University of Michigan Museum of Zoology

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Specimen Holdings

Taxonomic representation: Of 172 families of living birds, 169 are represented. Of approximately 2057 genera of birds, we have 1780. The collection contains about 6,387 species and 40 hybrids. Particular strengths are in the grebes (Podicipediformes), shorebirds and alcids (Charadriiformes), African waxbills (Estrildidae) and viduine finches (Viduinae) in both skin and skeletal collections.

Geographic representation: All geographic regions are represented, with specimens from 273 countries. About 100,000 specimens are from the United States, including 40,000 from Michigan. Other states which are well represented are Alaska, Arizona, the Dakotas, Florida, Kentucky, New Mexico, Tennessee, and Texas. Other areas of the world represented by large numbers of specimens are Canada, Labrador, Chiapas, Yucatan, Belize, Costa Rica, Panama, Paraguay, Egypt, sub-Saharan Africa, the Philippines, and southern Asia from Iran, Kashmir, and northern India to Assam.

Study skins: consists of approximately 176,000 specimens (6th largest in North America; about 2/3 of the species of the world), housed in 224 cases (133 double, 190 single, 1 triple), approximately 5000 sq. feet. In addition to study skins, the collection also includes other special preparations such as 1457 flat pelts and 636 spread wings and tails.

The skin collection contains 317 holotypes and 3 lectotypes. These are not available for loan. An annotated list is available (UMMZ Misc. Publ. No. 174, R. W. Storer, 1988). A list and images of our types are available electronically. Extinct species are represented also.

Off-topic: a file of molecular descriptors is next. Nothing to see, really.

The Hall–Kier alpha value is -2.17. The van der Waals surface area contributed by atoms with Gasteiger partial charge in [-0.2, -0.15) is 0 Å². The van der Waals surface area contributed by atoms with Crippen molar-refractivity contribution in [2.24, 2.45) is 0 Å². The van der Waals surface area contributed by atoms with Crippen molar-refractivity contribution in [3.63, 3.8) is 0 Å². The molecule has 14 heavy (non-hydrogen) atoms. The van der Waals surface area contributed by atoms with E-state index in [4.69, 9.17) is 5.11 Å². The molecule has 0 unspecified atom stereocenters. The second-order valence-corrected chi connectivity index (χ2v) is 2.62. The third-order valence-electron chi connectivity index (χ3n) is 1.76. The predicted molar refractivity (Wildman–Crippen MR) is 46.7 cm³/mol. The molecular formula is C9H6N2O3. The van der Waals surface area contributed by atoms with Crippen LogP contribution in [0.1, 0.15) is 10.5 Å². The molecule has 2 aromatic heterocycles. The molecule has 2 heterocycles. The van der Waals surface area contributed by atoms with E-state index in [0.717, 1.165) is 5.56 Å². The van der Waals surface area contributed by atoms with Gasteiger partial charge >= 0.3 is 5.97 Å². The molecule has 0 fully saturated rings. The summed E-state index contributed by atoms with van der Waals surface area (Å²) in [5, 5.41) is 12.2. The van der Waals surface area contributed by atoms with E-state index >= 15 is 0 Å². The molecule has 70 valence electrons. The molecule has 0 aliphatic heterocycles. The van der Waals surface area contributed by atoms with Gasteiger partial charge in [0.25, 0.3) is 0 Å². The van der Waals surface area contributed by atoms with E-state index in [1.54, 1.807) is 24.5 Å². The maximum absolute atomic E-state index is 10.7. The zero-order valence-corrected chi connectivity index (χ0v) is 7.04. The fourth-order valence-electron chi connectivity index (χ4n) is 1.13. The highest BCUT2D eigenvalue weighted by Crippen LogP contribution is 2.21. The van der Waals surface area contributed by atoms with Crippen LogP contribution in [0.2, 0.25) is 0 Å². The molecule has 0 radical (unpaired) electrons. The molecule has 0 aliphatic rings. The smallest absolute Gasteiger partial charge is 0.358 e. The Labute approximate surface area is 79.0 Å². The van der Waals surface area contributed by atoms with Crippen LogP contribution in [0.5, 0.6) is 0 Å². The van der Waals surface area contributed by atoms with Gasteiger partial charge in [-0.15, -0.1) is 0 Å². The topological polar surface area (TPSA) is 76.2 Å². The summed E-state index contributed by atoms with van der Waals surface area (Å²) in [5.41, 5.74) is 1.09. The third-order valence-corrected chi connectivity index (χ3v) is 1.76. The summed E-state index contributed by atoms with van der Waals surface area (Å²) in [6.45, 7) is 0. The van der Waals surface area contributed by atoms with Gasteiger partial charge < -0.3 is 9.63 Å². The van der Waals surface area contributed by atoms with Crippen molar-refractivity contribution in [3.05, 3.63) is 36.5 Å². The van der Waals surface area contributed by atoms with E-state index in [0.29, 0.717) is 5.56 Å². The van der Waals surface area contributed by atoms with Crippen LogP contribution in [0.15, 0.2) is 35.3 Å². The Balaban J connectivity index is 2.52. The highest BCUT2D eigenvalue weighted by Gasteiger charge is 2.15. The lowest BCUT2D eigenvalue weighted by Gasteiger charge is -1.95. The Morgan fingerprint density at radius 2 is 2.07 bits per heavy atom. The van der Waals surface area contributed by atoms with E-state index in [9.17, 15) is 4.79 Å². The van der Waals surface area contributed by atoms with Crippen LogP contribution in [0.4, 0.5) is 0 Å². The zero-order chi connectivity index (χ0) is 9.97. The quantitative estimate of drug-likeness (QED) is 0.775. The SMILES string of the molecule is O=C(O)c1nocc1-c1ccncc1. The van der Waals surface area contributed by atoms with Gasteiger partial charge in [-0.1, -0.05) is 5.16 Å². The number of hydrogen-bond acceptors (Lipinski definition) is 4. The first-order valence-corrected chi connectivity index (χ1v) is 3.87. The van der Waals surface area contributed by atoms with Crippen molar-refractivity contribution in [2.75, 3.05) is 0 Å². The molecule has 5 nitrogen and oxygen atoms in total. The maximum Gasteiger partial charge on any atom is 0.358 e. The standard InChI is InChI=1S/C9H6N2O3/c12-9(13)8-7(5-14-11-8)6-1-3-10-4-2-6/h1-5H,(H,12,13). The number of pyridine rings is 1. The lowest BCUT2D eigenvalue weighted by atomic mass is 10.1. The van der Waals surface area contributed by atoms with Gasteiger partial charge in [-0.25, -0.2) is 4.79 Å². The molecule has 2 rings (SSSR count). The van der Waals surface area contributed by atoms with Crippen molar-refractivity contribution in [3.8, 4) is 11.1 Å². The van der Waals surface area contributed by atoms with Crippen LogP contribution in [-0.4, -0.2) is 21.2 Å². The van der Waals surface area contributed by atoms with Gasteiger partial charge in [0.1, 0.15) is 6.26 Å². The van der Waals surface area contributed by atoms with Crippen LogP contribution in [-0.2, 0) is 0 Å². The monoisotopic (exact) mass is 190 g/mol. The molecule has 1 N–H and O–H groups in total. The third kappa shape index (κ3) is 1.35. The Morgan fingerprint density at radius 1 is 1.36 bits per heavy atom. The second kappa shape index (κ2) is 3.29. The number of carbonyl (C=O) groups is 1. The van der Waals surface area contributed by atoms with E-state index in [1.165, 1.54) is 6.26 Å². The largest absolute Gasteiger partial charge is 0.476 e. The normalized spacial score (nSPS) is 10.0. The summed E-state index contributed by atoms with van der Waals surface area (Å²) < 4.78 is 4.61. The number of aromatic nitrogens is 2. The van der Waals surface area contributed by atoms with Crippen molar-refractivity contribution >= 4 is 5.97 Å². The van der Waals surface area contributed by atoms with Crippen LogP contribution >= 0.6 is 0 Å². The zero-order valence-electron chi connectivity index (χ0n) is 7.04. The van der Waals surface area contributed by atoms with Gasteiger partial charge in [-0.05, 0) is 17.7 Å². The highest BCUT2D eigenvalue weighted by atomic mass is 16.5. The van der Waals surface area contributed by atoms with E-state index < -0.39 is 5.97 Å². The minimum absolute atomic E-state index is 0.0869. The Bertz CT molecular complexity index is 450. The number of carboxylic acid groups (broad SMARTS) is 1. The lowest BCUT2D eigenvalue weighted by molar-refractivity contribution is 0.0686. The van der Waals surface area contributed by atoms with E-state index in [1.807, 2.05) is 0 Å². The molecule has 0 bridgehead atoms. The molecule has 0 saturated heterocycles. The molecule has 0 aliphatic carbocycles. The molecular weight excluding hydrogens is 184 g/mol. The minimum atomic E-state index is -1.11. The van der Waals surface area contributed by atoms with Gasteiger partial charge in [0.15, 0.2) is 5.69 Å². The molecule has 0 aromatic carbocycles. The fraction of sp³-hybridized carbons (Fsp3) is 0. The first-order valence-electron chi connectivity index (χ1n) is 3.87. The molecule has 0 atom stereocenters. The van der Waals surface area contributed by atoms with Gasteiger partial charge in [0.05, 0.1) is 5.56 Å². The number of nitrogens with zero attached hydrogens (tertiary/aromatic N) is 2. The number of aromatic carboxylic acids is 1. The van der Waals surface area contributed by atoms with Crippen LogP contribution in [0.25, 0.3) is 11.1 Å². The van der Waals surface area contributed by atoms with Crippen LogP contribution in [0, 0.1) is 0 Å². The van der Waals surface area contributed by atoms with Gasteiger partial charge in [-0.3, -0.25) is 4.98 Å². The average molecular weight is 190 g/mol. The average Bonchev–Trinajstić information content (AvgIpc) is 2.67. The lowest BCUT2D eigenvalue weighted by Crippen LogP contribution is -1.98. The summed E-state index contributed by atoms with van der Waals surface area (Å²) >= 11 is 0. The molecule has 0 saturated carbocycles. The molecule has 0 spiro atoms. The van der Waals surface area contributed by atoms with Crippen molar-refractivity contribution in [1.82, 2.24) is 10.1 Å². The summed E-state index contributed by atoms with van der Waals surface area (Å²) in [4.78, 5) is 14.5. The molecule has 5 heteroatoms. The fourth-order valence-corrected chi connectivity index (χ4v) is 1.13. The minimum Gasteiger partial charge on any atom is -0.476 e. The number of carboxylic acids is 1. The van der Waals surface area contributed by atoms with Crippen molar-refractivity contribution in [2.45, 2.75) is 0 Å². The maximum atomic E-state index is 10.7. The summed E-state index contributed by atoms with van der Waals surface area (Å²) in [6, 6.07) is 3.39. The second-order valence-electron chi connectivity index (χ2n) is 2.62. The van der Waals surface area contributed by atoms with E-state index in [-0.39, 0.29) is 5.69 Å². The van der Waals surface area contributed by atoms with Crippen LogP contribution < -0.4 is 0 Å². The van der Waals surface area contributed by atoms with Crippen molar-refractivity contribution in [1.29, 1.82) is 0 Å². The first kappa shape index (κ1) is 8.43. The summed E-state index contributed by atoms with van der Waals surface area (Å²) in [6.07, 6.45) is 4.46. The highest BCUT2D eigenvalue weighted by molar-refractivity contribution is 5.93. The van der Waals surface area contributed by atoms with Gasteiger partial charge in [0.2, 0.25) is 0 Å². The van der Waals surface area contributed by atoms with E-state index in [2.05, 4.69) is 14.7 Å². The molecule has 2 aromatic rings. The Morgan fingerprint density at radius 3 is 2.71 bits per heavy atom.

Above: A section of the collection; Parrot study skins; Birds of Paradise and Lyrebirds.

Left: Bald Eagle skull

Skeletons: approximately 23,800 specimens, 3,500 species (4th largest in the world in number of specimens, 2nd in number of species after the U.S. National Museum) stored in 60 cases, approximately 700 sq. feet. The only families missing are: Mesoenatidae, Rhynochetidae, Dromadidae, Leptosomatidae, Oxyrunchidae, Acanthisittidae, Atrichornithidae, Hyposittidae, and Callaeidae. About 1/2 of the skeleton specimens are from the United States. Other geographic areas for which we have larger collections include: Argentina (830), Australia (485), Canada (435), Costa Rica (1000), Egypt (1000), Ghana (490), Mexico (650), New Caledonia (140), Paraguay (1160), Philippines (340), Surinam (370), and Tanzania (340).

Of particular use for paleontologists, archaeologists and anthropologists is the index collection, a selection of skeletal elements for identifying bones to order.

bird eggs

Left: Eggs and nests: 4,600 egg sets and 573 nests in 26 cases.

Fluid collection: 4,250 specimens (18th largest in the world), 464 linear feet of shelving and 27 linear feet of floor space for tanks. Also available are 1100 fluid preserved syrinxes.

Frozen tissues: Samples from about 4,800 individuals stored in an ultracold freezer. These are listed in Ornis.